U.S. to the World: Come See Our Sights | Adweek U.S. to the World: Come See Our Sights | Adweek
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U.S. to the World: Come See Our Sights

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The U.S. Department of Commerce has issued an RFP for a research project to determine which international markets it should target for a $50 million tourism effort approved earlier this year by President Bush. The search is a prelude to a review to find a shop that will create the campaign itself.

The initiative is being coordinated in concert with the State Department's public-diplomacy efforts and the Office of Homeland Security. The decision to promote itself abroad as a tourist destination is a first for the U.S. and a direct response to losing market share to other countries.

The U.S. hosted 52 million visitors in 2000, but that number dropped to 42 million in 2002, according to DOC figures. What's more, groups such as the Travel Industry Association of America say that unlike the U.S., countries such as Canada and the U.K. routinely spend $100 million a year on tourism campaigns.

"We need to do a better job of marketing ourselves," said Doug Baker, deputy assistant secretary of commerce, who handles tourism.

Baker said the goal is to issue an RFP for an agency in October and have creative ready by the end of the year. While no definite plan is set, Baker said the hope is to roll out a multifaceted campaign that would include TV, radio, print and interactive.

About $30,000-50,000 of the $50 million appropriation will be spent on the initial research project, which is also intended to identify which parts of the U.S. tourism industry—such as airports and trade associations—would be willing to supplement the $50 million in public tax dollars allocated for the campaign. When Congress set aside the money, it only intended the campaign to last a year.

The research results will be presented to an advisory board set up by the DOC last month. Members of the 15-member board include James Rasulo, president of Walt Disney Parks and Resorts, who serves as chairman; and Noel Irwin Hentschel, CEO of American Tours International, who is vice chairman. Other members include Jonathan Linen, vice chairman of American Express; Glenn Tilton, CEO of United Airlines; and J.W. Marriott Jr., CEO of Marriott International.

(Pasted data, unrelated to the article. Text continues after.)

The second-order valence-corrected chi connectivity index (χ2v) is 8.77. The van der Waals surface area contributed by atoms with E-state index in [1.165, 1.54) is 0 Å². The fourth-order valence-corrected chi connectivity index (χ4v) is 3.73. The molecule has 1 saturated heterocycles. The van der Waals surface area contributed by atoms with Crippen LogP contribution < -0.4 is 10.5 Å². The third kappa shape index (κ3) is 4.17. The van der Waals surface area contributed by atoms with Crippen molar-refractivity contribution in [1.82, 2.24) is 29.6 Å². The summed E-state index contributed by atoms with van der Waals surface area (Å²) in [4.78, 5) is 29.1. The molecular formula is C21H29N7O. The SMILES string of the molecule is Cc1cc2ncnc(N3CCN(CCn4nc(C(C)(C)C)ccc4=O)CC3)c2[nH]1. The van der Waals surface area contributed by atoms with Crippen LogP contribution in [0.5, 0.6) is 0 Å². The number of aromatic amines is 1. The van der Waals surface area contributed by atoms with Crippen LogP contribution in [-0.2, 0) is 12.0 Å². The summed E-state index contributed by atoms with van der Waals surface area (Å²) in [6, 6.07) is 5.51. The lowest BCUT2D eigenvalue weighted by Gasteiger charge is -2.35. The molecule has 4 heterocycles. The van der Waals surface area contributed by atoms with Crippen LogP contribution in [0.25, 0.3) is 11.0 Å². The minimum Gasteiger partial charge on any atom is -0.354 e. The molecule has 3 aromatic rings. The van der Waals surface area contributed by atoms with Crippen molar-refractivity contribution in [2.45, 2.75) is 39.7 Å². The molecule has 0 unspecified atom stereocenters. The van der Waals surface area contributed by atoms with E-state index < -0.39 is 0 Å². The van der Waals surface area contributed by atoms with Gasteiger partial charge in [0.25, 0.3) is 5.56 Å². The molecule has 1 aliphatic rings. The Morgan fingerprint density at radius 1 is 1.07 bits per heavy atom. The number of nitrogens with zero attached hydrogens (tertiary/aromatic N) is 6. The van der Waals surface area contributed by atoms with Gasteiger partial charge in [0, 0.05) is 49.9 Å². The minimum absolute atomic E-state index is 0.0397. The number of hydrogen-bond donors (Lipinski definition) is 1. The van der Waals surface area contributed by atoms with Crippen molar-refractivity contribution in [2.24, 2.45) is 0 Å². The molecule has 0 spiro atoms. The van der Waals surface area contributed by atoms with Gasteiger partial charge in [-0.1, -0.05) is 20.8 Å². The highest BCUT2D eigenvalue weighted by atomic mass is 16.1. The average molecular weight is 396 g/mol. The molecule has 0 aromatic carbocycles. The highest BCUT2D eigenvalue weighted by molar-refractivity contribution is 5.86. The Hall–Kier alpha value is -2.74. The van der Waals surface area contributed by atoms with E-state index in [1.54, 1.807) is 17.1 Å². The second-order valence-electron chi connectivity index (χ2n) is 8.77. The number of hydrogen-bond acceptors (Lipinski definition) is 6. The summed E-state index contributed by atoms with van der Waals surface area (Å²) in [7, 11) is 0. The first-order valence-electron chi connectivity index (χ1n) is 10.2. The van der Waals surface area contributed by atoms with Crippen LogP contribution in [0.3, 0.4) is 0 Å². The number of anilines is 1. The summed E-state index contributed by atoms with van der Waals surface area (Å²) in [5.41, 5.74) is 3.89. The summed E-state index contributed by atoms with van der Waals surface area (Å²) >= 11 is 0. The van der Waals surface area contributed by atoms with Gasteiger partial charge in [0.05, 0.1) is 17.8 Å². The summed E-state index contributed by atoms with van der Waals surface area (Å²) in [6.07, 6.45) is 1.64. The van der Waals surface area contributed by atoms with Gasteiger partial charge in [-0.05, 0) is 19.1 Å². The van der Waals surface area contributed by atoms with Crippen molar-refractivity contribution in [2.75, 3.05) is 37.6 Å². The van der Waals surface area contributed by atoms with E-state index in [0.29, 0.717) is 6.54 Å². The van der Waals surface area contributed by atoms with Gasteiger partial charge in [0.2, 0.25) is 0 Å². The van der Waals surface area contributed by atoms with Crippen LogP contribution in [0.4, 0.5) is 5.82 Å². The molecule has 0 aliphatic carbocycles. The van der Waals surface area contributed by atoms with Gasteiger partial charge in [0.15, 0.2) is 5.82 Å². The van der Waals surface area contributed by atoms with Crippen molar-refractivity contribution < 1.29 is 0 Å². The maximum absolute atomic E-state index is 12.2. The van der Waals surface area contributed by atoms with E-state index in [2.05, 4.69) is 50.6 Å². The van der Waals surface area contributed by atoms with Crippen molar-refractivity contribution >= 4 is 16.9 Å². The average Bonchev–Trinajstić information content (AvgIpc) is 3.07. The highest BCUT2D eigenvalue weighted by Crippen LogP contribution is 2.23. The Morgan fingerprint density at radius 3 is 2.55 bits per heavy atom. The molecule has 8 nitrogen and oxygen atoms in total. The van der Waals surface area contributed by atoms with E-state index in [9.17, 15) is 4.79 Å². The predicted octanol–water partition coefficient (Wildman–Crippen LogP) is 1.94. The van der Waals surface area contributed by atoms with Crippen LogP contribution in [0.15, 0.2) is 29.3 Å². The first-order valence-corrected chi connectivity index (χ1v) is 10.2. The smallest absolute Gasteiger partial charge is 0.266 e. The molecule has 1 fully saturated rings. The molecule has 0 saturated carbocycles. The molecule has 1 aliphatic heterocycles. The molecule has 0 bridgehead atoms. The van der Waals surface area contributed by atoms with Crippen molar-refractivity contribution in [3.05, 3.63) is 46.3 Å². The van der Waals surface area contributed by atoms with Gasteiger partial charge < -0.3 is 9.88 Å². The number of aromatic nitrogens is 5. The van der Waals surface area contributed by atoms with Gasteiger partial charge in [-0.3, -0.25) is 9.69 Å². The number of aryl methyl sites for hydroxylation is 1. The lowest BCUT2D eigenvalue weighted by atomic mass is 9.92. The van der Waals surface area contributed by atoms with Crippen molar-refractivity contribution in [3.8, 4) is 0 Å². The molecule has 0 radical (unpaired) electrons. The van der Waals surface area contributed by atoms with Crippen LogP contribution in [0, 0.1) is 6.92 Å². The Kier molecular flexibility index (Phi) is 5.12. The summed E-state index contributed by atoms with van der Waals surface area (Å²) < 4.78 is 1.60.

"We've come a long way since Sept. 11, but much still needs to be done," Commerce Secretary Don Evans said at the time the board members were announced. "This industry is a key economic generator, so it is important that we continue to be aggressive in restoring international travel to the United States."

The tourism campaign is also being viewed by government officials as another weapon in the war to improve America's image. Efforts by the State Department have included the widely criticized $15 million "Shared Values" campaign, which was designed to change negative opinion of the U.S. among Arabs and Muslims. While no more ads are being produced in that campaign, about $4 million is being spent on public relations in Arab-speaking countries. That work is being done by PR firm Weber Shandwick.

The State Department also issued an RFP on Aug. 13 to find an agency to promote Arab-language Web sites. That initiative follows a recent effort by the Middle East division of Saatchi & Saatchi to target an Arabic magazine to 18-35-year-olds in Arab-speaking countries. "Any type of image campaign can also play a role in public-diplomacy efforts," Baker said.

While some trade groups applauded the spirit behind the DOC's campaign, they said the government should be doing more. Some even questioned the need to spend any money on more research.

"The government should spend a minimum of $100 million every year," said Betsy O'Rourke, svp of marketing at the Travel Industry Association of America. "Every dollar counts, and the hope is the majority of the funds will be spent specificially in media and not on fees and services."

In a recent report, O'Rourke determined that if the tourism industry were to regain 1 percent of market share, the government would earn $2 billion in federal, state and local taxes. "There is a desperate need for this type of campaign," she said. "We have lost so much market share, and that is costing us millions of dollars and jobs." —